Southern Religion

‘Dangerous’ Declaration, says the LA Times

It is a dangerous declaration full of fake facts and supported by a worthless petition. The Manhattan Declaration is irresponsible, argues the Los Angeles Times:

This apocalyptic argument for lawbreaking is disingenuous, but it is also dangerous. Did the Roman Catholic bishops who signed the manifesto consider how their endorsement of lawbreaking in a higher cause might embolden the antiabortion terrorists they claim to condemn? Did they stop to think that, by reserving the right to resist laws they don’t like, they forfeit the authority to intervene in the enactment of those laws, as they have done in the congressional debate over healthcare reform? They need to be reminded that this is a nation of laws, not of men — even holy men.

Read the entire piece here.


November 29, 2009 - Posted by | Politics, Religion | , , , , ,


  1. If they made a habit of critiquing editorials, I know that Terry Mattingly and the folks at GetReligion would have a field-day with this line from the LA Times:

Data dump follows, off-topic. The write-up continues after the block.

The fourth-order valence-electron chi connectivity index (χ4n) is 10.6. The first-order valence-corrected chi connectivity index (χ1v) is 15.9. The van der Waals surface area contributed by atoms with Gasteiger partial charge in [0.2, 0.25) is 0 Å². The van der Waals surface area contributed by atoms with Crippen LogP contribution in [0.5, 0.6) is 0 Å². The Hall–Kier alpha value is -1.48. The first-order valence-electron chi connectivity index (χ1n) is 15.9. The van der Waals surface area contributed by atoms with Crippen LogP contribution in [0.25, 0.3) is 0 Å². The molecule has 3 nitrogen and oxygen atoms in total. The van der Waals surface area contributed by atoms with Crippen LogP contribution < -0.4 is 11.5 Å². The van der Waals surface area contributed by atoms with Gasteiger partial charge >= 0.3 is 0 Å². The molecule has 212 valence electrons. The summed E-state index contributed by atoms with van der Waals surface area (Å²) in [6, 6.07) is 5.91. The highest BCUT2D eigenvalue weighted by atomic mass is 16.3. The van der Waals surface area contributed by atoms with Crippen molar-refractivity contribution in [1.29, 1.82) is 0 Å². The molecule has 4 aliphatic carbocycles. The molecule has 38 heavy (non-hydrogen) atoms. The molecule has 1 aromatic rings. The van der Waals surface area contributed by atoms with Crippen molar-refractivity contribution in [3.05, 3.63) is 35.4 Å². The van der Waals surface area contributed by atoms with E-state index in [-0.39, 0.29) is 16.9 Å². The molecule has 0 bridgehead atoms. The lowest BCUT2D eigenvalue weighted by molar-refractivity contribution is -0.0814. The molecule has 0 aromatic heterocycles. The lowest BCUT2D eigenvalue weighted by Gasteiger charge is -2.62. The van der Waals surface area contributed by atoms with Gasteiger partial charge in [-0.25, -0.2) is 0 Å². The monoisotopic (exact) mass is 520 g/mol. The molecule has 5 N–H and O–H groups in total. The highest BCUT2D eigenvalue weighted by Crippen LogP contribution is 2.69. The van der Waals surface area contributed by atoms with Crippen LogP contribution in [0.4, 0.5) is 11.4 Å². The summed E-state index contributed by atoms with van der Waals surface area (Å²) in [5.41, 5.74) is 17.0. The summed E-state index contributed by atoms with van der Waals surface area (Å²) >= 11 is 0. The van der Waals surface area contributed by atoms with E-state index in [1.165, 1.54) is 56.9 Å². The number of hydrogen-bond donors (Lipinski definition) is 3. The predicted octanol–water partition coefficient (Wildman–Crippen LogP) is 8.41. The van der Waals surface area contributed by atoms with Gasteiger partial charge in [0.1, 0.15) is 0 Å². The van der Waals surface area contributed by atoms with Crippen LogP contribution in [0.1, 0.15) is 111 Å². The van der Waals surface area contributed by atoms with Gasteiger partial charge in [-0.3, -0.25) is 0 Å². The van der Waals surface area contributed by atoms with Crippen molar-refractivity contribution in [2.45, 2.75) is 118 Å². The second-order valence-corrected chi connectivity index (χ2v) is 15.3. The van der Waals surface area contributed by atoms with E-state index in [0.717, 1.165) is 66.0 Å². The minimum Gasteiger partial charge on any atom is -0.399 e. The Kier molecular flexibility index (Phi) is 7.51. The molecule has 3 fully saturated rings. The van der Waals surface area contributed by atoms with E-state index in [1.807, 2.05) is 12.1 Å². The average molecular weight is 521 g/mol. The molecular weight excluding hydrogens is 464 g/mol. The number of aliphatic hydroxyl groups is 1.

“In 1993, Congress passed the Religious Freedom Restoration Act, exempting believers in some cases from having to comply with applicable laws.”

    Talk about vague! Scalia’s Smith decision – which restricts religious freedom and thus was the impetus for RFRA – is controlling in most states. The meat in RFRA as it applies to the states was ruled unconstitutional in Boerne (late 90s). Considering that RFRA only applies to the federal government, the above sentence is misleading at best.

    It’s just laughable for the LA Times to suggest that gay rights proponents have made “significant concessions.” It took the bully pulpit of the Governor to push through broadly-defined exemptions in NH. I recall the gay rights groups doing a bit of kicking and screaming.

    Thanks for the link.

    Comment by Big Daddy Weave | November 29, 2009

    • You’re welcome.

      Regarding New Hampshire gay rights concessions, the article with which they document their “significant concessions” claim does say gubernatorial force was required:

      Gov. John Lynch, who personally opposes gay marriage, refused to sign the bill until wide-ranging religious exemptions were added.

      The referenced article also provides other supporting detail to their claim.

      BTW, their correction of the N.J. Methodist camp matter was headed in the right direction, but incomplete, as you can see here if you wade through the entire blog (the matter is complex).

      Comment by baptistplanet | November 29, 2009

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